• In addition, with the rise of consumer oriented services, such as increases in purchasing occurring over a global communications network; many products that are intended for retail or consumer use only reach the consumer in the original, relatively plain shipping package or container. These relatively bland packages which are stored in warehouses are placed on pallets on the floor and then the distribution company loads the package for delivery to the consumer. The customer then removes the goods from the package upon arrival at one's home. Thus, such conventional packaging does little in the way of marketing or encouraging point of sale type activity to entice a consumer to purchase one product over another or to acquire additional complimentary products, upgrades or other services that may be of interest to the consumer.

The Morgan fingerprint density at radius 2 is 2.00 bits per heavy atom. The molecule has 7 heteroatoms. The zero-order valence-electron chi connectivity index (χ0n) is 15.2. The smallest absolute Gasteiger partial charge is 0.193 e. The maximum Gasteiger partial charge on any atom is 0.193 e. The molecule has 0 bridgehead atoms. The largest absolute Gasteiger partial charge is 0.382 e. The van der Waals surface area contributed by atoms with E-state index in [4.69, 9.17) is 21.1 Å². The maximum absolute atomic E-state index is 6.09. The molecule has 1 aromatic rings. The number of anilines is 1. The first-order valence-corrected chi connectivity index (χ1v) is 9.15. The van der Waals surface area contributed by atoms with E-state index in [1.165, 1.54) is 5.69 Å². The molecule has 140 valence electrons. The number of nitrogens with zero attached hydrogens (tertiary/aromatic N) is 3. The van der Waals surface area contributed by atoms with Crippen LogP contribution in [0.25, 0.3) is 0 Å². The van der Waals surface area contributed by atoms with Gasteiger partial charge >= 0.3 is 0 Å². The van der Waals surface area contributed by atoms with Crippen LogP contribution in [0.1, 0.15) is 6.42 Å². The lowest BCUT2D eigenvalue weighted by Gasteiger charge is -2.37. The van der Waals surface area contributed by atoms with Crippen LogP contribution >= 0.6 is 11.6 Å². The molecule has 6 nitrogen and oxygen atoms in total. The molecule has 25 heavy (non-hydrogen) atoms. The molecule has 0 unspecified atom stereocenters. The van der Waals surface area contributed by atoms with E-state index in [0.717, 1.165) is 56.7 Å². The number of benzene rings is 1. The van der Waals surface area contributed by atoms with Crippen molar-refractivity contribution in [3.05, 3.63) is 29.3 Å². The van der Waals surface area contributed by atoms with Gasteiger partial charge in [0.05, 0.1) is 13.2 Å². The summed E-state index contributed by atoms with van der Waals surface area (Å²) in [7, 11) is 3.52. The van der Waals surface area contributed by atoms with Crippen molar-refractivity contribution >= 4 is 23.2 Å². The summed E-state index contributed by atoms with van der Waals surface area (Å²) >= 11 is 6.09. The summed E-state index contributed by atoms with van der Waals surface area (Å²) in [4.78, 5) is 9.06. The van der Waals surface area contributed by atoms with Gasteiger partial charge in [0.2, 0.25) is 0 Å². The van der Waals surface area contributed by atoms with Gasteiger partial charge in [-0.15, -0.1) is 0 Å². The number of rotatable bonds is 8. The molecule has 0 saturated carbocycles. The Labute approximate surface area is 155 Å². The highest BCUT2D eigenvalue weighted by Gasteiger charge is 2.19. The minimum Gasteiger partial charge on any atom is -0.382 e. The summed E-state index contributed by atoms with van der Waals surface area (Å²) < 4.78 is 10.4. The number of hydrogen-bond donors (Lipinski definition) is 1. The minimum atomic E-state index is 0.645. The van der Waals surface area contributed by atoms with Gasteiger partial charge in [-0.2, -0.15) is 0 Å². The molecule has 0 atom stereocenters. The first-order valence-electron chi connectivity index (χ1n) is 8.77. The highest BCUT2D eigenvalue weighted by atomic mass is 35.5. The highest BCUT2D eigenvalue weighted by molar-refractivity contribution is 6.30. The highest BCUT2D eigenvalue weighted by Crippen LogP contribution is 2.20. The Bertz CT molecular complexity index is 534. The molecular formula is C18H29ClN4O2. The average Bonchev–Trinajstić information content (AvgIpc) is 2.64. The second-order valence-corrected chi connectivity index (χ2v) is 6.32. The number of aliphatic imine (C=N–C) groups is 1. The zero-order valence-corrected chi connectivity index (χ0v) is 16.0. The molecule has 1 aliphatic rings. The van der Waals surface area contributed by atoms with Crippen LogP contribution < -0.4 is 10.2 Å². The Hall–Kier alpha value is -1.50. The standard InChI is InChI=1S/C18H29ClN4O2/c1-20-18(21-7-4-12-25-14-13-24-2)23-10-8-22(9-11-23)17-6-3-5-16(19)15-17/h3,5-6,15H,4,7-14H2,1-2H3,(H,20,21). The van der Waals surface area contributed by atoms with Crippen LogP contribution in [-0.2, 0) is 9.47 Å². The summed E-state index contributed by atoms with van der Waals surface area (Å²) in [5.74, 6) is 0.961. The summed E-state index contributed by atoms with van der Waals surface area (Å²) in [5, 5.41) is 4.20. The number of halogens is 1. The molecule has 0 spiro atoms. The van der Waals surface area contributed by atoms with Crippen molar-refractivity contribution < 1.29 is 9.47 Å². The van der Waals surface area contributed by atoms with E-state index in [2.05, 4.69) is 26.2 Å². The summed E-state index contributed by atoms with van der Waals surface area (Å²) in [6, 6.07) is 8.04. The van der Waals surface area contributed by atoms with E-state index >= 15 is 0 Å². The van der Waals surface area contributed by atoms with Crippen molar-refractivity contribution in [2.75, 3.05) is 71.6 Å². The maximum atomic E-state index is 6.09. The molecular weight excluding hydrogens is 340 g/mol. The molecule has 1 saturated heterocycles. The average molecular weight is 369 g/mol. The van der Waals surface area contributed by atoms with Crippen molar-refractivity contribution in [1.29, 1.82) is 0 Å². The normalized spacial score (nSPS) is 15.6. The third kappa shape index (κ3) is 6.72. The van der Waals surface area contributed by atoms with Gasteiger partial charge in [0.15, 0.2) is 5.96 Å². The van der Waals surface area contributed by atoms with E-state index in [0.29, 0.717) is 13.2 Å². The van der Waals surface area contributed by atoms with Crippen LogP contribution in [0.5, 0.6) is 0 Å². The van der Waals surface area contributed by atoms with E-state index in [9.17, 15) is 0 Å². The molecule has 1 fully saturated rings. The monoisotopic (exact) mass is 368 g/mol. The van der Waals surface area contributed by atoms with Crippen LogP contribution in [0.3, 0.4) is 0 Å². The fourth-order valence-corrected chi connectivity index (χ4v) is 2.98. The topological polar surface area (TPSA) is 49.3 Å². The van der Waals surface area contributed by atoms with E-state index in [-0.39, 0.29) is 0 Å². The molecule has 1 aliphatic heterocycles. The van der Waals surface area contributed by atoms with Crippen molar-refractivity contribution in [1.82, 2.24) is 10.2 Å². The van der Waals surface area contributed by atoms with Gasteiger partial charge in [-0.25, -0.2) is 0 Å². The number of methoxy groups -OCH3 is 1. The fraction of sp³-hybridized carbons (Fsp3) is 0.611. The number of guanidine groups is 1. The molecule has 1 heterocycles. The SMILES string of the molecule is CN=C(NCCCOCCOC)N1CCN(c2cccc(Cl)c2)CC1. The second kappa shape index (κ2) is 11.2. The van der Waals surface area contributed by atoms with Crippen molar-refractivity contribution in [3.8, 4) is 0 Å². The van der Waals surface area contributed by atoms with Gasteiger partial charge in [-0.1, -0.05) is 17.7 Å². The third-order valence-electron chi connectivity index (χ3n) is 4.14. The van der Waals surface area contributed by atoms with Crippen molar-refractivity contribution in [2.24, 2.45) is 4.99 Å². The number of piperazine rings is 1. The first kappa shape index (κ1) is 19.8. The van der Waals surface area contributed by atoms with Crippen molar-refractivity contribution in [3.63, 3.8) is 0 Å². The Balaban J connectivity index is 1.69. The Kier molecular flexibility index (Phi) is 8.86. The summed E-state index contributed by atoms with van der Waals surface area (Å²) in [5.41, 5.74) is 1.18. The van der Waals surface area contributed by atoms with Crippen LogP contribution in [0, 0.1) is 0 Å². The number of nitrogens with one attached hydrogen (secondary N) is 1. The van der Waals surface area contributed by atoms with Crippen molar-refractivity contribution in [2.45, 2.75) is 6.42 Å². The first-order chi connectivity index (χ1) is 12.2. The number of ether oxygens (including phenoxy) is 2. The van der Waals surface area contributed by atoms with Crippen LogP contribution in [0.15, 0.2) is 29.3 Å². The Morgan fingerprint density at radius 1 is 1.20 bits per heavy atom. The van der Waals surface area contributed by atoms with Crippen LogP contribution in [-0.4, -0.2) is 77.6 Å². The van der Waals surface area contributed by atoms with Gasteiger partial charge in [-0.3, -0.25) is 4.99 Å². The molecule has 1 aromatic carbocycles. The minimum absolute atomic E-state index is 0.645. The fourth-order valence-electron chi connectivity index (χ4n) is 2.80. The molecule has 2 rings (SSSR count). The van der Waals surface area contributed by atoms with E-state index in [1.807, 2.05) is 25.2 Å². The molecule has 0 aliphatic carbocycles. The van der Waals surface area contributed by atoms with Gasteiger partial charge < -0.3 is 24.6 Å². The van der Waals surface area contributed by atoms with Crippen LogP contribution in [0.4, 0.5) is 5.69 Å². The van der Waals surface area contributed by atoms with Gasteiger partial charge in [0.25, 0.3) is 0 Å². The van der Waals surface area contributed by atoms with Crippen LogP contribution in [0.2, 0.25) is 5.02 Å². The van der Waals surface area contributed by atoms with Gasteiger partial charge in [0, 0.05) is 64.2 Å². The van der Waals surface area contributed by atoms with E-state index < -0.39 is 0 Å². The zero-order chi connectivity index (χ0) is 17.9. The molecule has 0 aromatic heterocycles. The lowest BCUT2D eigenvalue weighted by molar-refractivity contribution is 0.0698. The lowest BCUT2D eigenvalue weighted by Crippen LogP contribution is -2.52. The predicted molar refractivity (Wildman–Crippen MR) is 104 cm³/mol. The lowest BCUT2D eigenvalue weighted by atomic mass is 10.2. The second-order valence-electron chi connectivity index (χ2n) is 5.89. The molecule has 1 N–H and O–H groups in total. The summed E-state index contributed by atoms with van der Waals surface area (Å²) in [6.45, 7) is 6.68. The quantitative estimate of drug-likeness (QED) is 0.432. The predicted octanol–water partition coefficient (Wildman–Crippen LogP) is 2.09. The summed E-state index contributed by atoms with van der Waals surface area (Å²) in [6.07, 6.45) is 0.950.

• In this age of brand marketing, and positioning of products in the consumer focus, so much of the effort associated with advertising and marketing to the consumer through conventional media outlets (e.g. television, radio, magazines, etc.) is then lost, as the package does not necessarily complete the image or finish the delivery of the message that the manufacturer of the consumer good wishes to convey to prospective customers.